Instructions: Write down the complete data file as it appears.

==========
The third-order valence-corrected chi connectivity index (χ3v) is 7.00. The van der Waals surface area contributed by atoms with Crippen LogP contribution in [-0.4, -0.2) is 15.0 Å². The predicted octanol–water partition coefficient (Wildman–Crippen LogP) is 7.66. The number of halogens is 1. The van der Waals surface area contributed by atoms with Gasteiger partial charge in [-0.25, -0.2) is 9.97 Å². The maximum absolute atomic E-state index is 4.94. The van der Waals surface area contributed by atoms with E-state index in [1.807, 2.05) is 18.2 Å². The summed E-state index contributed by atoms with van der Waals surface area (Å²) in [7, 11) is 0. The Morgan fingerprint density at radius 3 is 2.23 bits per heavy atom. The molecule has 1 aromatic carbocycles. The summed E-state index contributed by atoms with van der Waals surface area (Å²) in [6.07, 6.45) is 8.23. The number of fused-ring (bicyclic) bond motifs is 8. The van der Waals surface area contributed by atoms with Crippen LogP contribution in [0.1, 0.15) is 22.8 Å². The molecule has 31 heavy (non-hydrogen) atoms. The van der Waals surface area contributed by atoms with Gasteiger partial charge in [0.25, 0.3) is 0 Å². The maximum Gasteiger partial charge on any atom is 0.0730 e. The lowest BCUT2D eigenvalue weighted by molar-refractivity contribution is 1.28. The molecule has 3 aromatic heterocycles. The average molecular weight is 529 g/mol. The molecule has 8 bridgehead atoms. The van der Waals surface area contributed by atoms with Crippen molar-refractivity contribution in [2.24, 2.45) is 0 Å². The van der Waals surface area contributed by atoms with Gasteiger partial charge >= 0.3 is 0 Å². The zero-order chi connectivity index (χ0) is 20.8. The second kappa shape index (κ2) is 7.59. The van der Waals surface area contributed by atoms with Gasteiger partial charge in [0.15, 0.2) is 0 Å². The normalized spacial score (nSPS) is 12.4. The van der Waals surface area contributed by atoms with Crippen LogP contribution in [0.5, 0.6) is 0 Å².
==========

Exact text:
The third-order valence-corrected chi connectivity index (χ3v) is 7.00. The van der Waals surface area contributed by atoms with Crippen LogP contribution in [-0.4, -0.2) is 15.0 Å². The predicted octanol–water partition coefficient (Wildman–Crippen LogP) is 7.66. The number of halogens is 1. The van der Waals surface area contributed by atoms with Gasteiger partial charge in [-0.25, -0.2) is 9.97 Å². The maximum absolute atomic E-state index is 4.94. The van der Waals surface area contributed by atoms with E-state index in [1.807, 2.05) is 18.2 Å². The summed E-state index contributed by atoms with van der Waals surface area (Å²) in [7, 11) is 0. The Morgan fingerprint density at radius 3 is 2.23 bits per heavy atom. The molecule has 1 aromatic carbocycles. The summed E-state index contributed by atoms with van der Waals surface area (Å²) in [6.07, 6.45) is 8.23. The number of fused-ring (bicyclic) bond motifs is 8. The van der Waals surface area contributed by atoms with Crippen LogP contribution in [0.1, 0.15) is 22.8 Å². The molecule has 31 heavy (non-hydrogen) atoms. The van der Waals surface area contributed by atoms with Gasteiger partial charge in [0.25, 0.3) is 0 Å². The maximum Gasteiger partial charge on any atom is 0.0730 e. The lowest BCUT2D eigenvalue weighted by molar-refractivity contribution is 1.28. The molecule has 3 aromatic heterocycles. The average molecular weight is 529 g/mol. The molecule has 8 bridgehead atoms. The van der Waals surface area contributed by atoms with Crippen molar-refractivity contribution in [2.24, 2.45) is 0 Å². The van der Waals surface area contributed by atoms with Gasteiger partial charge >= 0.3 is 0 Å². The zero-order chi connectivity index (χ0) is 20.8. The second kappa shape index (κ2) is 7.59. The van der Waals surface area contributed by atoms with Gasteiger partial charge in [0.15, 0.2) is 0 Å². The normalized spacial score (nSPS) is 12.4. The van der Waals surface area contributed by atoms with Crippen LogP contribution in [0.5, 0.6) is 0 Å².